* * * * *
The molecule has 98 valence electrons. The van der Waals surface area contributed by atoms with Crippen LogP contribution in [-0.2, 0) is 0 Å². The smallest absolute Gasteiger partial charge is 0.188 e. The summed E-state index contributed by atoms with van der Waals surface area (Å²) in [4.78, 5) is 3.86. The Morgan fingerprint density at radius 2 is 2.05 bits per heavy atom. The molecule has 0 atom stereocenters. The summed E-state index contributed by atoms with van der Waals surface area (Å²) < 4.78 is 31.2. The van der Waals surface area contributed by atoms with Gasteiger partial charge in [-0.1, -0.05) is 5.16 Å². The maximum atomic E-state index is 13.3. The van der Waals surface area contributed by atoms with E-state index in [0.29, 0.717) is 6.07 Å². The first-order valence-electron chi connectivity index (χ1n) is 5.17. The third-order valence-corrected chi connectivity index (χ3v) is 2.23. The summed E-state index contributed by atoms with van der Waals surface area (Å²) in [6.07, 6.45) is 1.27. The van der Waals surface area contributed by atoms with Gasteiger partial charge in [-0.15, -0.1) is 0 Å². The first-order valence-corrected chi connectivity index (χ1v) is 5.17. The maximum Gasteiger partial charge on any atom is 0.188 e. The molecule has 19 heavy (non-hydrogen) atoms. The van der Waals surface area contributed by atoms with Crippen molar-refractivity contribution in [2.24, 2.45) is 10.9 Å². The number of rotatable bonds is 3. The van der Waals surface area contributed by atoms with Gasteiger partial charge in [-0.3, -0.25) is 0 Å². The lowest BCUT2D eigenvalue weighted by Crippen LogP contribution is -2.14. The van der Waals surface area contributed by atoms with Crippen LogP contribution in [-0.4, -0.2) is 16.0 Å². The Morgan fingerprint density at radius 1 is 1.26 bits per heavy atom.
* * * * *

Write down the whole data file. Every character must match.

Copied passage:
The molecule has 98 valence electrons. The van der Waals surface area contributed by atoms with Crippen LogP contribution in [-0.2, 0) is 0 Å². The smallest absolute Gasteiger partial charge is 0.188 e. The summed E-state index contributed by atoms with van der Waals surface area (Å²) in [4.78, 5) is 3.86. The Morgan fingerprint density at radius 2 is 2.05 bits per heavy atom. The molecule has 0 atom stereocenters. The summed E-state index contributed by atoms with van der Waals surface area (Å²) < 4.78 is 31.2. The van der Waals surface area contributed by atoms with Gasteiger partial charge in [-0.1, -0.05) is 5.16 Å². The maximum atomic E-state index is 13.3. The van der Waals surface area contributed by atoms with E-state index in [0.29, 0.717) is 6.07 Å². The first-order valence-electron chi connectivity index (χ1n) is 5.17. The third-order valence-corrected chi connectivity index (χ3v) is 2.23. The summed E-state index contributed by atoms with van der Waals surface area (Å²) in [6.07, 6.45) is 1.27. The van der Waals surface area contributed by atoms with Gasteiger partial charge in [-0.15, -0.1) is 0 Å². The first-order valence-corrected chi connectivity index (χ1v) is 5.17. The maximum Gasteiger partial charge on any atom is 0.188 e. The molecule has 19 heavy (non-hydrogen) atoms. The van der Waals surface area contributed by atoms with Crippen molar-refractivity contribution in [2.24, 2.45) is 10.9 Å². The number of rotatable bonds is 3. The van der Waals surface area contributed by atoms with Gasteiger partial charge in [-0.3, -0.25) is 0 Å². The lowest BCUT2D eigenvalue weighted by Crippen LogP contribution is -2.14. The van der Waals surface area contributed by atoms with Crippen LogP contribution in [-0.4, -0.2) is 16.0 Å². The Morgan fingerprint density at radius 1 is 1.26 bits per heavy atom.